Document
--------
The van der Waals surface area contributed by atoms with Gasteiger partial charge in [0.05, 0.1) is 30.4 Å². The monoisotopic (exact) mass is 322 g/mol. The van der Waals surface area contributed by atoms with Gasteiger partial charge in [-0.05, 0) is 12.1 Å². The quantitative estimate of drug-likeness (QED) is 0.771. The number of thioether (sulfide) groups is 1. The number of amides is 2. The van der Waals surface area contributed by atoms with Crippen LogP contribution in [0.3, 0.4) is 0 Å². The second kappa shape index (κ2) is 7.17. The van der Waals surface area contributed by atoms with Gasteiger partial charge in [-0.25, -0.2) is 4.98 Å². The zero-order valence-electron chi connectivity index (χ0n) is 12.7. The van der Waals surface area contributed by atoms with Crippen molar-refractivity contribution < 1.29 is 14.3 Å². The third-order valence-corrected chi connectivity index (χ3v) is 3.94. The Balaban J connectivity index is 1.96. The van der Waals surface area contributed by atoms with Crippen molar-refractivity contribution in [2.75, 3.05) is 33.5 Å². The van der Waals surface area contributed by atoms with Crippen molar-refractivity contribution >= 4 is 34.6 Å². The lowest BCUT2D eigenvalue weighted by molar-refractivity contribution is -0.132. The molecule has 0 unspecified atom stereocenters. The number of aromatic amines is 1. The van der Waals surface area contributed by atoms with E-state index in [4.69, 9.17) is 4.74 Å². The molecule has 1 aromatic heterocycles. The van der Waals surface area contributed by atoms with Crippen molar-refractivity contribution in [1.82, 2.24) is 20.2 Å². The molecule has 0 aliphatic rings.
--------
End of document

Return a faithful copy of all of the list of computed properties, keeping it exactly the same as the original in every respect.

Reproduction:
The van der Waals surface area contributed by atoms with Gasteiger partial charge in [0.05, 0.1) is 30.4 Å². The monoisotopic (exact) mass is 322 g/mol. The van der Waals surface area contributed by atoms with Gasteiger partial charge in [-0.05, 0) is 12.1 Å². The quantitative estimate of drug-likeness (QED) is 0.771. The number of thioether (sulfide) groups is 1. The number of amides is 2. The van der Waals surface area contributed by atoms with Crippen LogP contribution in [0.3, 0.4) is 0 Å². The second kappa shape index (κ2) is 7.17. The van der Waals surface area contributed by atoms with Gasteiger partial charge in [-0.25, -0.2) is 4.98 Å². The zero-order valence-electron chi connectivity index (χ0n) is 12.7. The van der Waals surface area contributed by atoms with Crippen molar-refractivity contribution < 1.29 is 14.3 Å². The third-order valence-corrected chi connectivity index (χ3v) is 3.94. The Balaban J connectivity index is 1.96. The van der Waals surface area contributed by atoms with Crippen molar-refractivity contribution in [2.75, 3.05) is 33.5 Å². The van der Waals surface area contributed by atoms with Crippen molar-refractivity contribution >= 4 is 34.6 Å². The lowest BCUT2D eigenvalue weighted by molar-refractivity contribution is -0.132. The molecule has 0 unspecified atom stereocenters. The number of aromatic amines is 1. The van der Waals surface area contributed by atoms with E-state index in [4.69, 9.17) is 4.74 Å². The molecule has 1 aromatic heterocycles. The van der Waals surface area contributed by atoms with Crippen molar-refractivity contribution in [1.82, 2.24) is 20.2 Å². The molecule has 0 aliphatic rings.